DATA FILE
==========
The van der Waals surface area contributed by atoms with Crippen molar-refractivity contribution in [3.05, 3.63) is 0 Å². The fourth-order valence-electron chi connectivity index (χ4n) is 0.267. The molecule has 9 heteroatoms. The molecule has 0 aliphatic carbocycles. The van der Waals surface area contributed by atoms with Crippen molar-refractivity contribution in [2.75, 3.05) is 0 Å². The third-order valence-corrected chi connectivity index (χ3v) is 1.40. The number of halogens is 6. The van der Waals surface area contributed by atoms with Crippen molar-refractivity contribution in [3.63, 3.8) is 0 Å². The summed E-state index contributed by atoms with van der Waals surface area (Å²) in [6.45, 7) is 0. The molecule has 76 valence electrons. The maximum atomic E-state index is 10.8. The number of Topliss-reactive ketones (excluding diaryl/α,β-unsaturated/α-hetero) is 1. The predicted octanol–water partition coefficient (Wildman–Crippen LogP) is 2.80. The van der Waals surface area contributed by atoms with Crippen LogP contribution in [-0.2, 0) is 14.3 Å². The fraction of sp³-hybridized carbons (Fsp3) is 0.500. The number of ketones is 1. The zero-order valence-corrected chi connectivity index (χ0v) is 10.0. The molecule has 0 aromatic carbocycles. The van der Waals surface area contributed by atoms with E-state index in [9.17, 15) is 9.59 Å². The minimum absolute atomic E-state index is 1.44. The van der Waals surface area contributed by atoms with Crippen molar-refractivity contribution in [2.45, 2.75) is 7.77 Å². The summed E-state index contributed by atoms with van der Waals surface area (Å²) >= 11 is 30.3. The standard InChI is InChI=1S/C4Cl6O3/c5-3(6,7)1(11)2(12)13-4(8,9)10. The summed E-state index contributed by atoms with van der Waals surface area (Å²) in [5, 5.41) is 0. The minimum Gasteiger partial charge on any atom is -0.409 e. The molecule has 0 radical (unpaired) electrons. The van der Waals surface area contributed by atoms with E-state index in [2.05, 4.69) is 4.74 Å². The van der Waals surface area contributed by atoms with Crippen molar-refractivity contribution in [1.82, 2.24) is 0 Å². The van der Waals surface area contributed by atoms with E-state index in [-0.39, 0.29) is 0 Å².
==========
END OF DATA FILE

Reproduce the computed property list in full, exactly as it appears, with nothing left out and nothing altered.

The van der Waals surface area contributed by atoms with Crippen molar-refractivity contribution in [3.05, 3.63) is 0 Å². The fourth-order valence-electron chi connectivity index (χ4n) is 0.267. The molecule has 9 heteroatoms. The molecule has 0 aliphatic carbocycles. The van der Waals surface area contributed by atoms with Crippen molar-refractivity contribution in [2.75, 3.05) is 0 Å². The third-order valence-corrected chi connectivity index (χ3v) is 1.40. The number of halogens is 6. The van der Waals surface area contributed by atoms with Crippen molar-refractivity contribution in [3.63, 3.8) is 0 Å². The summed E-state index contributed by atoms with van der Waals surface area (Å²) in [6.45, 7) is 0. The molecule has 76 valence electrons. The maximum atomic E-state index is 10.8. The number of Topliss-reactive ketones (excluding diaryl/α,β-unsaturated/α-hetero) is 1. The predicted octanol–water partition coefficient (Wildman–Crippen LogP) is 2.80. The van der Waals surface area contributed by atoms with Crippen LogP contribution in [-0.2, 0) is 14.3 Å². The fraction of sp³-hybridized carbons (Fsp3) is 0.500. The number of ketones is 1. The zero-order valence-corrected chi connectivity index (χ0v) is 10.0. The molecule has 0 aromatic carbocycles. The van der Waals surface area contributed by atoms with E-state index in [9.17, 15) is 9.59 Å². The minimum absolute atomic E-state index is 1.44. The van der Waals surface area contributed by atoms with Crippen molar-refractivity contribution in [2.45, 2.75) is 7.77 Å². The summed E-state index contributed by atoms with van der Waals surface area (Å²) >= 11 is 30.3. The standard InChI is InChI=1S/C4Cl6O3/c5-3(6,7)1(11)2(12)13-4(8,9)10. The summed E-state index contributed by atoms with van der Waals surface area (Å²) in [5, 5.41) is 0. The minimum Gasteiger partial charge on any atom is -0.409 e. The molecule has 0 radical (unpaired) electrons. The van der Waals surface area contributed by atoms with E-state index in [2.05, 4.69) is 4.74 Å². The van der Waals surface area contributed by atoms with Crippen molar-refractivity contribution in [1.82, 2.24) is 0 Å². The van der Waals surface area contributed by atoms with E-state index in [-0.39, 0.29) is 0 Å².